Jewish law governing tzniut requires married women to cover their hair; [11] [12] according to the Talmud, this is a biblical requirement, [13] [14] which in this context is called dat Moshe the law of Moses. The practice of covering hair with wigs is debated among halakhic authorities.

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Many authorities, including Rabbi Moshe Feinstein , [17] permitted it, and the Lubavitcher Rebbe actively encouraged it, [18] while many other authorities, especially Sephardi rabbis, forbid it. Modern Orthodox Jewish women usually use hats, berets, baseball caps, bandanas, or scarves tied in a number of ways to accomplish the goal, depending on how casually they are dressed. Some modern Orthodox women cover their hair with wigs. A style of half wig known as a "fall" has become increasingly common in some segments of Modern and Haredi Orthodox communities.

It is worn with either a hat or a headband. In Yemen , unmarried girls covered their hair also, like the Muslims there; [19] however, upon Yemeni Jews ' emigration to Israel and other places, this custom has been abandoned. While Rebbe Aharon Roth , founder of Shomer Emunim , praised this custom, no Ashkenazi community — including the most strict Haredi circles — has ever practiced such a custom. Conservative and Reform Judaism do not generally require women to wear head coverings. Some more traditional Conservative synagogues may ask that married women cover their heads during services.

The majority view of halakhic authorities [23] is that this prohibition applies at all times, and forbids a man to pray or study Torah in the presence of a woman who is singing, similar to other prohibitions classified as ervah. There is a debate between poskim whether the prohibition applies to a recorded female voice, where the singer cannot be seen, where the woman is not known to the man who is listening, and where he has never seen her or a picture of her.

There are also opinions, [27] following Samson Raphael Hirsch and Azriel Hildesheimer , that exclude singing in mixed groups from this prohibition, such as synagogue prayer or dinner-table zemirot , based on the idea that the female voice is not distinctly heard as separate from the group in these cases. Yehiel Yaakov Weinberg [27] and Rabbi David Bigman [24] of Yeshivat Ma'ale Gilboa hold that the kol isha prohibition does not apply to women singing zemirot , songs to children, and lamentations for the dead, because in these contexts, men do not derive sexual pleasure from the woman's voice.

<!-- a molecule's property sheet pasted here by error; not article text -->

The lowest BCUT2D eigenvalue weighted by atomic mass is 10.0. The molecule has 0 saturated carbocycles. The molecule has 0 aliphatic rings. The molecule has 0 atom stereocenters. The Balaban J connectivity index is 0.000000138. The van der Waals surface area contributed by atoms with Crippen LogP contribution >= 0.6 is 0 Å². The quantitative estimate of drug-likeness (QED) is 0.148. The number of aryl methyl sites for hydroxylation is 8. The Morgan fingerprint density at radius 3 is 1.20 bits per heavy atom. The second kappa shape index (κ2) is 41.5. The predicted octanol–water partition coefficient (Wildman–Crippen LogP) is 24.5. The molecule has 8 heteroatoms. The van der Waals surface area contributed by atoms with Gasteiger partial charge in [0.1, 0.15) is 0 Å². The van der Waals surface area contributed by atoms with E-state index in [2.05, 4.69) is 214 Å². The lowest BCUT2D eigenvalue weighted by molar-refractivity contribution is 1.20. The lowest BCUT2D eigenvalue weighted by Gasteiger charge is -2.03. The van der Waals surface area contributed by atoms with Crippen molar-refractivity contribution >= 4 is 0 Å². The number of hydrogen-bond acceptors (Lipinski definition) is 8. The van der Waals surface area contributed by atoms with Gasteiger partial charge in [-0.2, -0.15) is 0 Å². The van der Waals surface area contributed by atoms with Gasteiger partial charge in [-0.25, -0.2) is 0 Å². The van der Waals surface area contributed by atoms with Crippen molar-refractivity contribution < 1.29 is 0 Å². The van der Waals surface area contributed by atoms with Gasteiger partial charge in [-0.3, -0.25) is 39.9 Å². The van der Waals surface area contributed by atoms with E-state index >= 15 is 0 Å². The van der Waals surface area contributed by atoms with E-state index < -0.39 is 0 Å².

Conservative Judaism interprets the relevant passage of the Talmud as expressing a rabbi's opinion, rather than imposing a requirement. Reform Judaism fundamentally rethought the status of women within Judaism in a series of synods from onward in both Europe and the United States, formally abolishing most distinctions between men and women in the observance of Jewish life, particularly concerning dress and public participation. It no longer regards this law as applicable to modern times.

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In Orthodox Judaism, men and women who are not married and are not closely related are generally not allowed to touch each other. A person who refrains from touching the opposite sex is said to be shomer negiah. Only touching in an affectionate manner "b'derech chiba" is prohibited. Opinions are divided regarding a quick handshake in a business setting: some authorities mainly of Modern Orthodox background permit it, while other people nearly all Haredim , and many other Orthodox Jews prohibit it.